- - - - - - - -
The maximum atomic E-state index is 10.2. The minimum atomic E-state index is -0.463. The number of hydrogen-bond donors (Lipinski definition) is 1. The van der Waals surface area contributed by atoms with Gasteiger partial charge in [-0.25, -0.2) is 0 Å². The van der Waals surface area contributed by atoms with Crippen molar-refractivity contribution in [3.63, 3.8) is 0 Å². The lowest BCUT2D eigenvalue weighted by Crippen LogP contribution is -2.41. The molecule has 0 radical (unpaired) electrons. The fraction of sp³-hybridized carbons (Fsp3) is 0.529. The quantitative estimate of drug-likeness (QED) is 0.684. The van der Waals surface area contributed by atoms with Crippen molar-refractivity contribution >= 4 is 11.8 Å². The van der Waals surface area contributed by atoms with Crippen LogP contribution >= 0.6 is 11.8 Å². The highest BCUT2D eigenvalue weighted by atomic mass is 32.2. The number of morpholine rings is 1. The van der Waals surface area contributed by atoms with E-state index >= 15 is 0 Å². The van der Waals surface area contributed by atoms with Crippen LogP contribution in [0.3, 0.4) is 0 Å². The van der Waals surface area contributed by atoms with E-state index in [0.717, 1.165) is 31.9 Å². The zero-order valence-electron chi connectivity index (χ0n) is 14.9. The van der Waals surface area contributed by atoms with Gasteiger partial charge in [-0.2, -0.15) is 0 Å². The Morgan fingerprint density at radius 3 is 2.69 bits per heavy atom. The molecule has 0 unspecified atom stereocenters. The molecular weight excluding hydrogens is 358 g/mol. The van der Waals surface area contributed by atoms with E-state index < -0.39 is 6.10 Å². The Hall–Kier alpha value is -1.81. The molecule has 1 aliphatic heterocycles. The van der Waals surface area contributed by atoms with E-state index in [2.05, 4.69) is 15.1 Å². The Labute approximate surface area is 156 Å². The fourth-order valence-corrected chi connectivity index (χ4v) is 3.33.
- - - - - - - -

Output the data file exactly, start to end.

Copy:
The maximum atomic E-state index is 10.2. The minimum atomic E-state index is -0.463. The number of hydrogen-bond donors (Lipinski definition) is 1. The van der Waals surface area contributed by atoms with Gasteiger partial charge in [-0.25, -0.2) is 0 Å². The van der Waals surface area contributed by atoms with Crippen molar-refractivity contribution in [3.63, 3.8) is 0 Å². The lowest BCUT2D eigenvalue weighted by Crippen LogP contribution is -2.41. The molecule has 0 radical (unpaired) electrons. The fraction of sp³-hybridized carbons (Fsp3) is 0.529. The quantitative estimate of drug-likeness (QED) is 0.684. The van der Waals surface area contributed by atoms with Crippen molar-refractivity contribution >= 4 is 11.8 Å². The van der Waals surface area contributed by atoms with Crippen LogP contribution >= 0.6 is 11.8 Å². The highest BCUT2D eigenvalue weighted by atomic mass is 32.2. The number of morpholine rings is 1. The van der Waals surface area contributed by atoms with E-state index >= 15 is 0 Å². The van der Waals surface area contributed by atoms with Crippen LogP contribution in [0.3, 0.4) is 0 Å². The van der Waals surface area contributed by atoms with E-state index in [0.717, 1.165) is 31.9 Å². The zero-order valence-electron chi connectivity index (χ0n) is 14.9. The van der Waals surface area contributed by atoms with Gasteiger partial charge in [-0.2, -0.15) is 0 Å². The Morgan fingerprint density at radius 3 is 2.69 bits per heavy atom. The molecule has 0 unspecified atom stereocenters. The molecular weight excluding hydrogens is 358 g/mol. The van der Waals surface area contributed by atoms with E-state index < -0.39 is 6.10 Å². The Hall–Kier alpha value is -1.81. The molecule has 1 aliphatic heterocycles. The van der Waals surface area contributed by atoms with E-state index in [2.05, 4.69) is 15.1 Å². The Labute approximate surface area is 156 Å². The fourth-order valence-corrected chi connectivity index (χ4v) is 3.33.